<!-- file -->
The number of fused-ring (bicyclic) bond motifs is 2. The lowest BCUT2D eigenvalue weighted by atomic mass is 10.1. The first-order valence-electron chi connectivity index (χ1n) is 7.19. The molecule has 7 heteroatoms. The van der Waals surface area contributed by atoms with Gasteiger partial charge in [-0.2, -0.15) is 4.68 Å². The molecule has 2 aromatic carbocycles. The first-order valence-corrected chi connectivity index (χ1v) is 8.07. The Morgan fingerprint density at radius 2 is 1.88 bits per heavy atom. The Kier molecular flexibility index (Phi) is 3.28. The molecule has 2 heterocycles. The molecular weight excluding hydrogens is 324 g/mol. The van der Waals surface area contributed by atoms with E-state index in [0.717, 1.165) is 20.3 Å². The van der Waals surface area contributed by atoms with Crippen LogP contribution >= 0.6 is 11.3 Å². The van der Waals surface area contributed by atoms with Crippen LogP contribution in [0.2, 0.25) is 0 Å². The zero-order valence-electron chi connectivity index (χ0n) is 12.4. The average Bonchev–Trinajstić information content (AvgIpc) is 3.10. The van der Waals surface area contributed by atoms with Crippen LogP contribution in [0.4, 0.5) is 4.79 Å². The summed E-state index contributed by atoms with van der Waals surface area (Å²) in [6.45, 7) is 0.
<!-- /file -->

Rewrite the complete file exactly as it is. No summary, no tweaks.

The number of fused-ring (bicyclic) bond motifs is 2. The lowest BCUT2D eigenvalue weighted by atomic mass is 10.1. The first-order valence-electron chi connectivity index (χ1n) is 7.19. The molecule has 7 heteroatoms. The van der Waals surface area contributed by atoms with Gasteiger partial charge in [-0.2, -0.15) is 4.68 Å². The molecule has 2 aromatic carbocycles. The first-order valence-corrected chi connectivity index (χ1v) is 8.07. The Morgan fingerprint density at radius 2 is 1.88 bits per heavy atom. The Kier molecular flexibility index (Phi) is 3.28. The molecule has 2 heterocycles. The molecular weight excluding hydrogens is 324 g/mol. The van der Waals surface area contributed by atoms with E-state index in [0.717, 1.165) is 20.3 Å². The van der Waals surface area contributed by atoms with Crippen LogP contribution >= 0.6 is 11.3 Å². The van der Waals surface area contributed by atoms with Crippen LogP contribution in [0.2, 0.25) is 0 Å². The zero-order valence-electron chi connectivity index (χ0n) is 12.4. The average Bonchev–Trinajstić information content (AvgIpc) is 3.10. The van der Waals surface area contributed by atoms with Crippen LogP contribution in [0.4, 0.5) is 4.79 Å². The summed E-state index contributed by atoms with van der Waals surface area (Å²) in [6.45, 7) is 0.